If we are looking for a biblical category to describe the ‘affective’ nature of singing in church, ‘rejoicing’ is an excellent biblical candidate. It’s our heartfelt response to what the ‘rock of our salvation’ has done for us. It’s something we actively do (by singing heartily together) that expresses our glad response to God’s grace.

And if we are looking for ways to diagnose what is lacking in church when the whole vibe of our meeting is stiff or listless or flat, the simplest biblical conclusion might be that we are not rejoicing as we could and should. This is a diagnosis I could get behind.

In other words, the thing that is sometimes missing is not an experience of God’s presence, or an exalted state of consciousness that brings me closer to him, or any of the other quasi-mystical foundations for the ‘praise-and-worship experience’ that the charismatic movement has pioneered and exported to so many of our churches.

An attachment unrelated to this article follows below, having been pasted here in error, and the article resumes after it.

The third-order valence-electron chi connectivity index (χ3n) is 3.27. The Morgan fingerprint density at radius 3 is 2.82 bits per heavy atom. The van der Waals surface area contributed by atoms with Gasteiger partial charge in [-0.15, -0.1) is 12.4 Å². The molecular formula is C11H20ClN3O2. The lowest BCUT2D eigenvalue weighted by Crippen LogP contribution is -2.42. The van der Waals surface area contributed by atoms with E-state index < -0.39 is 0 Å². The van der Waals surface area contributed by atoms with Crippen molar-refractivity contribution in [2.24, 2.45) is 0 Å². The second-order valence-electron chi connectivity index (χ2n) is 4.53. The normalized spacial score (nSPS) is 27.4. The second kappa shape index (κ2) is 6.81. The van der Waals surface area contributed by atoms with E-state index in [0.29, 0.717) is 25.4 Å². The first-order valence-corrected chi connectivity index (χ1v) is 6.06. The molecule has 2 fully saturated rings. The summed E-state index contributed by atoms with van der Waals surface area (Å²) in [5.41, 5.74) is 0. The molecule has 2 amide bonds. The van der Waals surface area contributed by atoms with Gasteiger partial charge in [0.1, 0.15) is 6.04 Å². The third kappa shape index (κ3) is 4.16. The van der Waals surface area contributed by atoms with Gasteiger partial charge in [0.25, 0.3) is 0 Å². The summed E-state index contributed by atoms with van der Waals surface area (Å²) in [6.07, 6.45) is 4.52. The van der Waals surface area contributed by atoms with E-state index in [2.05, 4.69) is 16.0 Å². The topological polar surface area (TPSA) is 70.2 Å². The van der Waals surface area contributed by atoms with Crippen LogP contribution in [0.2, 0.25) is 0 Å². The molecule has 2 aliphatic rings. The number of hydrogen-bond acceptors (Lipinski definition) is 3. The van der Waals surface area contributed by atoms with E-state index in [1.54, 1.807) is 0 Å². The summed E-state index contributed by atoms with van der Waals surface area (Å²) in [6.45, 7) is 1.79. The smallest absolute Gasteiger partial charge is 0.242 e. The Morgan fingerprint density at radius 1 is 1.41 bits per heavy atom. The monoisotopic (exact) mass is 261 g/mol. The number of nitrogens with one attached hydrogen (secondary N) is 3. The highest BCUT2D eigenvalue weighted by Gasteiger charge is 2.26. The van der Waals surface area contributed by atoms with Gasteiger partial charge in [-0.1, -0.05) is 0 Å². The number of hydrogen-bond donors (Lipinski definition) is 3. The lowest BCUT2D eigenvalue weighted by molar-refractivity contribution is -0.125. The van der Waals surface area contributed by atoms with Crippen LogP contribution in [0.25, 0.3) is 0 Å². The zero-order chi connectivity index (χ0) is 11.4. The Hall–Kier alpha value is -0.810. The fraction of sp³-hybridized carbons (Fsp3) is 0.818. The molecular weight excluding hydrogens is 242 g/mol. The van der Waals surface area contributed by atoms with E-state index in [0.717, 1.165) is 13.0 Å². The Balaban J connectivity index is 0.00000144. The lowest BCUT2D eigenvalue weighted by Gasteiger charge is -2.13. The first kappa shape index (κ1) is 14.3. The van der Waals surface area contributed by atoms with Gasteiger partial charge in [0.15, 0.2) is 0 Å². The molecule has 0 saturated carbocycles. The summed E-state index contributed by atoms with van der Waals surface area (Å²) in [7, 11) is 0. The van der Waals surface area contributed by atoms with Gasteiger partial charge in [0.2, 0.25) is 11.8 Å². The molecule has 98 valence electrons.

Perhaps the ‘affect’ we’re missing is all-in, foot-stamping, fist-pumping joy.

2. Rejoicing is a spiritual response

Like all fruits of the Spirit, joy is both a divine and a human action. It can only come as the Spirit brings life. And yet we are called to keep in step with the Spirit, and commanded to rejoice. It’s something we do, as God works in us by his Spirit through his word.

We can’t artificially create or manufacture real joy—say, with a driving bass line or a key change. But we can grow in joy, and grow in our obedience to the command to rejoice. We do this in the usual way—that is, in the way that all spiritual growth happens:

  • By preaching and teaching the gospel of God’s grace; by holding up Jesus before people’s eyes, and praying that the wonders of who he is and what he has done for us will ignite love and peace and joy and all the fruits of the Spirit in their hearts;